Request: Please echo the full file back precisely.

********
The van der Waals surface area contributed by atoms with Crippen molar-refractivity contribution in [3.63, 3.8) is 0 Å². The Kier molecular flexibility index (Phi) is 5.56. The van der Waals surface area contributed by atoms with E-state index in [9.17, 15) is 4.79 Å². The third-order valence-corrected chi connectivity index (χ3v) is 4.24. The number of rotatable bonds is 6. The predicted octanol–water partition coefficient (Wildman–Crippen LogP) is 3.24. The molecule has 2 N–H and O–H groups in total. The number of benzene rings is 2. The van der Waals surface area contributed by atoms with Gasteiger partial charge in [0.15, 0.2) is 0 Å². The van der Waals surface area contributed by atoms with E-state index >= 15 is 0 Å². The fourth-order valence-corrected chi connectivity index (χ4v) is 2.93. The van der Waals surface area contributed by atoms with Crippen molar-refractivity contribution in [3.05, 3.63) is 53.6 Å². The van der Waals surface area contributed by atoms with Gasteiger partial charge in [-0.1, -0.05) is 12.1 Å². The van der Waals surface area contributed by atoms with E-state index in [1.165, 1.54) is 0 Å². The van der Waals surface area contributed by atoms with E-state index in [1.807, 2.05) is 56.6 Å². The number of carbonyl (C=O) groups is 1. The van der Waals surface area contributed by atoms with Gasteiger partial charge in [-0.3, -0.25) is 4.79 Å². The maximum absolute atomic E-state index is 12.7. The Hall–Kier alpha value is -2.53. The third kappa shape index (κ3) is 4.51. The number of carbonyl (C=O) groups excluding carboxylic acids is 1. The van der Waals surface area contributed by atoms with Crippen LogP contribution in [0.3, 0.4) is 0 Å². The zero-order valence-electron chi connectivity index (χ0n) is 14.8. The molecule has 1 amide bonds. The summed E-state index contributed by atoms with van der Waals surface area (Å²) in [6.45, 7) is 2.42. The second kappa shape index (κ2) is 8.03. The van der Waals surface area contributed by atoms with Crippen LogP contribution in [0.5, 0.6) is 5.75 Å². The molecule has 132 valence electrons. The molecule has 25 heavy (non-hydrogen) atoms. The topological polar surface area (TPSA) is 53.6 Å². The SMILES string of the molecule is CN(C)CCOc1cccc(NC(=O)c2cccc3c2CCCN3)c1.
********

The van der Waals surface area contributed by atoms with Crippen molar-refractivity contribution in [3.63, 3.8) is 0 Å². The Kier molecular flexibility index (Phi) is 5.56. The van der Waals surface area contributed by atoms with E-state index in [9.17, 15) is 4.79 Å². The third-order valence-corrected chi connectivity index (χ3v) is 4.24. The number of rotatable bonds is 6. The predicted octanol–water partition coefficient (Wildman–Crippen LogP) is 3.24. The molecule has 2 N–H and O–H groups in total. The number of benzene rings is 2. The van der Waals surface area contributed by atoms with Gasteiger partial charge in [0.15, 0.2) is 0 Å². The van der Waals surface area contributed by atoms with E-state index >= 15 is 0 Å². The fourth-order valence-corrected chi connectivity index (χ4v) is 2.93. The van der Waals surface area contributed by atoms with Crippen molar-refractivity contribution in [3.05, 3.63) is 53.6 Å². The van der Waals surface area contributed by atoms with Gasteiger partial charge in [-0.1, -0.05) is 12.1 Å². The van der Waals surface area contributed by atoms with E-state index in [1.165, 1.54) is 0 Å². The van der Waals surface area contributed by atoms with E-state index in [1.807, 2.05) is 56.6 Å². The number of carbonyl (C=O) groups is 1. The van der Waals surface area contributed by atoms with Gasteiger partial charge in [-0.3, -0.25) is 4.79 Å². The maximum absolute atomic E-state index is 12.7. The Hall–Kier alpha value is -2.53. The third kappa shape index (κ3) is 4.51. The number of carbonyl (C=O) groups excluding carboxylic acids is 1. The van der Waals surface area contributed by atoms with Crippen LogP contribution in [0.3, 0.4) is 0 Å². The zero-order valence-electron chi connectivity index (χ0n) is 14.8. The molecule has 1 amide bonds. The summed E-state index contributed by atoms with van der Waals surface area (Å²) in [6.45, 7) is 2.42. The second kappa shape index (κ2) is 8.03. The van der Waals surface area contributed by atoms with Crippen LogP contribution in [0.5, 0.6) is 5.75 Å². The molecule has 132 valence electrons. The molecule has 25 heavy (non-hydrogen) atoms. The topological polar surface area (TPSA) is 53.6 Å². The SMILES string of the molecule is CN(C)CCOc1cccc(NC(=O)c2cccc3c2CCCN3)c1.